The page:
Dreaming and smiling as I dreamed--
about self directed novice and expert learners collaborating
continually practicing their practice (full attribution SLA Poetry Jam, final keynote on ISTE11)
engaging in difficult conversations
challenged by cognitive dissonance
making the time to grow and nurture a more accomplished global practice
fulfilling a commitment I'd like to think we make to children, to each other to be the best we can
in vibrant, synergistic online communities
For I also believe, as does Sheryl Nussbaum-Beach who so eloquently has put it:
"the secret to change lies in developing the social fabric, capacity and connectedness found in communities of practice and learning networks. I believe that by focusing on a strengths-based model of education, looking at possibilities rather than problems, by using inquiry to ask the kinds of questions that reveal the gifts each of us bring to the table, by realizing that “none of us is as good as all of us” and somehow leveraging all of that to shift the conversations toward building a new future- one that focuses on the gifts each teacher, student, parent and leader has, that we have all we need to create an alternative future for schools. One that focuses on the well-being of the whole and uses diversity as a means to innovation."Waking up suddenly,
jolted by a fear
that incredible opportunities whooshed right on by
Wondering if or how we haven't articulated what we've experienced and discovered in a way that others might also feel compelled embrace this path to transformation---
Striving continually to be better educators in online communities does not consist of quick, surface reading and many times 140 characters shorter replies. There's value there yet-- it is in communities where members commit to deep reflection, to sharing personal practice, to add value to the community, to exploring and trying new ideas that true potential for systemic change lies.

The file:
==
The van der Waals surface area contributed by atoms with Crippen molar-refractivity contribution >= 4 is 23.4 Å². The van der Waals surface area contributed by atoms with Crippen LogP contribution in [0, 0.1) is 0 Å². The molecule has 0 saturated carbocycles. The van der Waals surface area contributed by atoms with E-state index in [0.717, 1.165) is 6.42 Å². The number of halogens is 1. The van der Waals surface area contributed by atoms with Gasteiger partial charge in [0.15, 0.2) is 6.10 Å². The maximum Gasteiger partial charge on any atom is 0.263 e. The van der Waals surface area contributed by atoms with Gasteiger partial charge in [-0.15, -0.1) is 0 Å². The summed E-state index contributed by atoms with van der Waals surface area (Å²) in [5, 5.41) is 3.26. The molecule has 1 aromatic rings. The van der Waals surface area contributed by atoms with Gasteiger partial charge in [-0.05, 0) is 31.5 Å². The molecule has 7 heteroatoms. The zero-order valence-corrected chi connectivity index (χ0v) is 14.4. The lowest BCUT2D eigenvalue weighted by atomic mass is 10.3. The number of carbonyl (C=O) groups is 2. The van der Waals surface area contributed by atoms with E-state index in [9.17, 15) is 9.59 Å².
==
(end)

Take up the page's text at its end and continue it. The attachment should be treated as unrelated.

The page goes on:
Learning in community, becoming better in community takes time-- we need to make the time to take time. The value we derive from participation can not be understated.
Being transparent and open to new ideas, acknowledging and dealing with cognitive dissonance is alien to some in our profession. Yet, as Joe Bower suggests:
"However, rather than seeing cognitive dissonance as a crisis to be avoided, the most successful people in the world embrace cognitive dissonance as a remarkable opportunity. They see it as a fork in the road where they can choose to continue down the comfortable status quo, or they can take a turn down a new, unfamiliar road. This is exactly how trailblazing starts. There may be no other way to engage in real improvement and authentic innovation."Learning in community takes courage; if we are to work to provide the schools our children deserve, we need to make a choice-- acquiescence or courage. Joe Bower speaks to courage in his post when he quotes Mara Sapon Shevin (one of my former professors)
"Courage is what it takes when we leave behind something we know well and embrace (even tentatively) something unknown or frightening. Courage is what we need when we decide to do things differently... Courage is recognizing that things familiar are not necessarily right or inevitable. We mustn't mistake what is comfortable with what is good."Wondering too what happens to a dream deferred?
Photo credit: http://www.flickr.com/photos/40645538@N00/3663468617/